Francis Ford Coppola directs Gene Hackman in "Close-Up on 'The Conversation.'" Harrison Ford is screen-tested across from Cindy Williams.


Since we only get the first of Apocalypse Now's three available Blu-ray discs, the only extra for it is Francis Ford Coppola's audio commentary, attached to both edits.
It is the same track on each cut, recorded sometime prior to 2006, only the theatrical version loses the bits referring to the Redux.

The Conversation's all-HD extras begin with two solo audio commentaries, the first by Coppola and the second by supervising editor and Oscar-winning sound man Walter Murch. Both date back to at least 2000 as they were included on Paramount's original DVD that year.

"Close-Up on The Conversation" (8:39) is a behind-the-scenes featurette from 1974. Such a piece is rare and valuable, as Coppola and Hackman discuss the movie in separate interviews and share thoughts during scenes' candidly-captured collaboration.

The 1972 screen tests of Cindy Williams (5:02), auditioning for the role ultimately filled by Teri Garr, and Harrison Ford (6:45), vying for Frederic Forrest's part on location with Williams, are fascinatingly preserved.

The San Francisco filming locations of "The Conversation" are revisited and compared. Francis Ford Coppola joins David Shire for a piano duet.

"No Cigar" (2:26) has Coppola discuss his first film, a black & white 1956 short film which is silently excerpted here and likened to The Conversation. It's interesting, but it would have been nice to see the entire short.

"Harry Caul's San Francisco - Then and Now 1973 & 2011" (3:43) compares location shots from the film to modern-day photographs from roughly the same angle. It's a nice idea perfectly executed with a piece of score.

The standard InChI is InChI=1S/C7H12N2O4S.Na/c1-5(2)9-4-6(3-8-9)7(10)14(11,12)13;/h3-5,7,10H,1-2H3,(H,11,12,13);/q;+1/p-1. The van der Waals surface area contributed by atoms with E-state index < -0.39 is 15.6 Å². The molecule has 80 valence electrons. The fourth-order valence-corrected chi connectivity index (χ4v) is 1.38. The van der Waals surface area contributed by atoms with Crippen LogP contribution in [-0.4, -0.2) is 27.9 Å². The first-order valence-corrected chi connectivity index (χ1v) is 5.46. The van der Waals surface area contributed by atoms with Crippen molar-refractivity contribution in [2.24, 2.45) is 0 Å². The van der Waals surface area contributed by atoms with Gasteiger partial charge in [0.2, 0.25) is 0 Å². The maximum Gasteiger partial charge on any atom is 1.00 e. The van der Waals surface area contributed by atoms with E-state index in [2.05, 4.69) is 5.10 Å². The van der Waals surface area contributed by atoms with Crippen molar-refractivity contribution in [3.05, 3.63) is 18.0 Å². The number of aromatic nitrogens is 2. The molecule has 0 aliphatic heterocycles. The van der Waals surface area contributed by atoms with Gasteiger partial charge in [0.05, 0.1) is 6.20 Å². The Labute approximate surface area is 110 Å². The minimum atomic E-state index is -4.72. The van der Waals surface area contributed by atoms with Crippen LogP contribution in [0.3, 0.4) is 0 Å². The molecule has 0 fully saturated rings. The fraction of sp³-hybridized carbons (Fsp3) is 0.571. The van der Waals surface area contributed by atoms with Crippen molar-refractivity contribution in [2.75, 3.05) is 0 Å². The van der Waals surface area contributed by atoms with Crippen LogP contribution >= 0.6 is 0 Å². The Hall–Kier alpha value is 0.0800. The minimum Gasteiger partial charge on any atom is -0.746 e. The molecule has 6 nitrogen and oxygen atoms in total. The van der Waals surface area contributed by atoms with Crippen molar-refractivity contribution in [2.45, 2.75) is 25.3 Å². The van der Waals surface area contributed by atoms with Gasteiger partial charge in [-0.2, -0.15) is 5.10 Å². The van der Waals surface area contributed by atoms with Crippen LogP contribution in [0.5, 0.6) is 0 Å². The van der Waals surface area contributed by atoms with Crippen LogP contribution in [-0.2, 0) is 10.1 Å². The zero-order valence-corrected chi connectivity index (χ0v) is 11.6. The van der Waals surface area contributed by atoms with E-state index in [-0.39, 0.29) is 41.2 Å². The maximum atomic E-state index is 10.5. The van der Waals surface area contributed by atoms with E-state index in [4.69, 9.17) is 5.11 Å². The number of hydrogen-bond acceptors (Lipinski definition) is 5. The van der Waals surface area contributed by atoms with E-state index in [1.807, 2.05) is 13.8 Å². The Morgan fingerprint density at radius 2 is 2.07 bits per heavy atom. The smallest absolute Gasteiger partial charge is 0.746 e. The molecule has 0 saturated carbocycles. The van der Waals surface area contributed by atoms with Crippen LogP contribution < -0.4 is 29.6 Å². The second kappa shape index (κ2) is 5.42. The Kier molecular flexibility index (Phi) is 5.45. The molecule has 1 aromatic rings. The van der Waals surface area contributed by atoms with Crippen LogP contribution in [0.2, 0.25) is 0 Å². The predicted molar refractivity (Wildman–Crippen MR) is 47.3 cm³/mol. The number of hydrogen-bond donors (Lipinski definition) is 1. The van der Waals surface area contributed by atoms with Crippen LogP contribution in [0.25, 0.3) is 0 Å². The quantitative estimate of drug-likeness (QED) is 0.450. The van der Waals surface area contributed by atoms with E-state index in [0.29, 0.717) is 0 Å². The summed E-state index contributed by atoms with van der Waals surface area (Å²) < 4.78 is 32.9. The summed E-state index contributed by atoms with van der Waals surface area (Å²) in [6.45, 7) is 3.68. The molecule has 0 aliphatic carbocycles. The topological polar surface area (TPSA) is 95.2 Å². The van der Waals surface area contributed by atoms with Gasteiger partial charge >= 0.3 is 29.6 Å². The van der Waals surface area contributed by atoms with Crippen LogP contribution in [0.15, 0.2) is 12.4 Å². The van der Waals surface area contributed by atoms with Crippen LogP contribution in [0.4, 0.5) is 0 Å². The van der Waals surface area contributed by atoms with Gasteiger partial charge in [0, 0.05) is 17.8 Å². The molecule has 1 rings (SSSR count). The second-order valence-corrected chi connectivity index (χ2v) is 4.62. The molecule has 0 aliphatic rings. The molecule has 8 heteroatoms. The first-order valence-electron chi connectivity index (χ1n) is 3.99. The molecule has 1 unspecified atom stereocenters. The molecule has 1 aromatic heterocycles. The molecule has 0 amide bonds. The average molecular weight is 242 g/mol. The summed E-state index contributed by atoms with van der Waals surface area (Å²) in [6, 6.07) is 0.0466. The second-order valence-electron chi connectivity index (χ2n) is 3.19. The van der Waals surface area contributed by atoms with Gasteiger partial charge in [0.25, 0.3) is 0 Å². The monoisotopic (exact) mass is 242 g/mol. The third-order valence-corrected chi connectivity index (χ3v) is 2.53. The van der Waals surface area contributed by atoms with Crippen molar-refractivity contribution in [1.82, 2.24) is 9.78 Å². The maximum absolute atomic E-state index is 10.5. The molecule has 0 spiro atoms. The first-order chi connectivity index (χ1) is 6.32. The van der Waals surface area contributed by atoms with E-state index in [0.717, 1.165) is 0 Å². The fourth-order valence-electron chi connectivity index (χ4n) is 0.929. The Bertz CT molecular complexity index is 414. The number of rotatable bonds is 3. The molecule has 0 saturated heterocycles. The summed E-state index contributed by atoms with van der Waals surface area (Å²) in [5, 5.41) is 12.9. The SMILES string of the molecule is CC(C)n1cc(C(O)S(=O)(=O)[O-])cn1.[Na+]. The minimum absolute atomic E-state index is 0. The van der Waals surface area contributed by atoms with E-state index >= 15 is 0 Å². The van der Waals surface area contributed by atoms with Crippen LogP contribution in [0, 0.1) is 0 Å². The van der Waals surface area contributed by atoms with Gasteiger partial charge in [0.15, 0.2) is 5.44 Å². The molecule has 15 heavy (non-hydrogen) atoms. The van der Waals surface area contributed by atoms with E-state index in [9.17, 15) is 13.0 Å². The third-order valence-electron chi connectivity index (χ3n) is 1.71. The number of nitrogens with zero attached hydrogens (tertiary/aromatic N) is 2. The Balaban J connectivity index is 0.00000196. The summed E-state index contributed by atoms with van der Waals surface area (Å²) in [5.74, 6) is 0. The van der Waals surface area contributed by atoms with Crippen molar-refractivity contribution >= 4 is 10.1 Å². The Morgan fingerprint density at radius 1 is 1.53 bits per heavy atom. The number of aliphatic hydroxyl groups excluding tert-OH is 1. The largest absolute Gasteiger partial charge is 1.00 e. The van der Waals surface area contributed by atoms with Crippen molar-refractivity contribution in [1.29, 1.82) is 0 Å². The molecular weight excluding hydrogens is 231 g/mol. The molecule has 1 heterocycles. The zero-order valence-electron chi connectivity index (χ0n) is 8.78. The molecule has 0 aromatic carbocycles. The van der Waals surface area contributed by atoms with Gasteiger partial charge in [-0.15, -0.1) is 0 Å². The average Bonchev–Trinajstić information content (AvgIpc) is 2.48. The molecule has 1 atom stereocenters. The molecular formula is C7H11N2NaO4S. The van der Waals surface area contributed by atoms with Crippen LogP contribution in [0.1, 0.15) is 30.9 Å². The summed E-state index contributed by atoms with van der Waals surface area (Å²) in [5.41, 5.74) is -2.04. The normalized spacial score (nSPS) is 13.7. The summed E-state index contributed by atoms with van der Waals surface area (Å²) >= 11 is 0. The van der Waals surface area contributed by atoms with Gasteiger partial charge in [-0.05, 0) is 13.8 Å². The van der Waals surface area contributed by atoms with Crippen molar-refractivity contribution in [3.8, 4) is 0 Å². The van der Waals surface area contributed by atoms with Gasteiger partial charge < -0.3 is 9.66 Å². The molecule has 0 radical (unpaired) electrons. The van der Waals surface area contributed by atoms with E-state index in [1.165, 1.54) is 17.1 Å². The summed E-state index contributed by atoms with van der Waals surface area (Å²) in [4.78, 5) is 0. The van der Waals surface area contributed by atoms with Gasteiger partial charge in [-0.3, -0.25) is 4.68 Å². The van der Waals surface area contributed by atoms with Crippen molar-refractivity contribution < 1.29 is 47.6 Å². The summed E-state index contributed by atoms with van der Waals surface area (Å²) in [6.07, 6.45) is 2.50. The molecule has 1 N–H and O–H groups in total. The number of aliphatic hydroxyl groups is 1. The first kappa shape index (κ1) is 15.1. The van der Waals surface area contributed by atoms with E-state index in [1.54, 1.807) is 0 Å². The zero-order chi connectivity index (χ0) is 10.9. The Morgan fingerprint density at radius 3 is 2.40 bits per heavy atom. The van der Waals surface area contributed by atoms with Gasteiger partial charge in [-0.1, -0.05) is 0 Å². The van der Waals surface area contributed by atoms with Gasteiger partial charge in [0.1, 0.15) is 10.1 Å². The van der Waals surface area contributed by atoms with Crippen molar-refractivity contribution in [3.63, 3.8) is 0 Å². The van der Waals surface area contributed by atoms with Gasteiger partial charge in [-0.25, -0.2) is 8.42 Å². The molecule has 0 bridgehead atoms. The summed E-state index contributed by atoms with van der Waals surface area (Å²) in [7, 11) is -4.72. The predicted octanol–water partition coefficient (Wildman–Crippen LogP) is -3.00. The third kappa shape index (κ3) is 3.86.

"Francis Ford Coppola Interviews David Shire" (10:57) lives up to its title, as the composer plays some of his score, reflects on it, and recalls an amusing screening they and two others all slept through. The warm reunion closes with a duet at the piano.

Gene Hackman discusses Harry Caul and Francis Coppola from the set of "The Conversation." Images from deleted scenes accompany Francis Ford Coppola's script dictations.

An archival Gene Hackman interview from February 1973 (4:04) gathers the actor's thoughts on the production and his director from the set.

Next, Francis Ford Coppola's Script Dictations gives us six audio excerpts (49:23) from Coppola's dictation of the full screenplay recorded at San Francisco's Cafe Trieste a year before filming the movie. The audio plays over photographs, corresponding scenes from the film, and the script itself. It's a little strange, since we could just read the script ourselves, but coming from Coppola himself shortly after wrapping production of The Godfather makes it significant. Also, it includes scenes shot but cut, frames of which are intriguingly shown. It's also interesting to find how close to the script the final film stays.

The disc closes with Paramount's original The Conversation theatrical trailer (2:50), which runs long per the day and amusingly has a narrator addressing Harry Caul. "Also from Lionsgate", meanwhile, advertises the Apocalypse Now Blu-ray, Tetro, The Conspirator, Biutiful, Memento: 10th Anniversary Special Edition, and EPIX.

Some blue screen ballet is shot for "Tetro." Reluctantly agreeing to "The Rehearsal Process" Vincent Gallo takes direction from Francis Ford Coppola, a man he would later disparage.

Tetro's extras begin with an audio commentary by Coppola and actor Alden Ehrenreich, whose discovery IMDb attributes to Steven Spielberg at the bat mitzvah of his daughter's friend.

On the video side, "The Ballet" (8:06) has Coppola commenting over rehearsal and behind-the-scenes footage of the blue screen shoots.
"Mihai Malaimaire, Jr.: The Cinematography of Tetro" (8:30) lets Malaimaire discuss shooting the film and in its look. "The Rehearsal Process" (8:33) documents Coppola's typically unorthodox and extensive actor training with comments from the cast and director.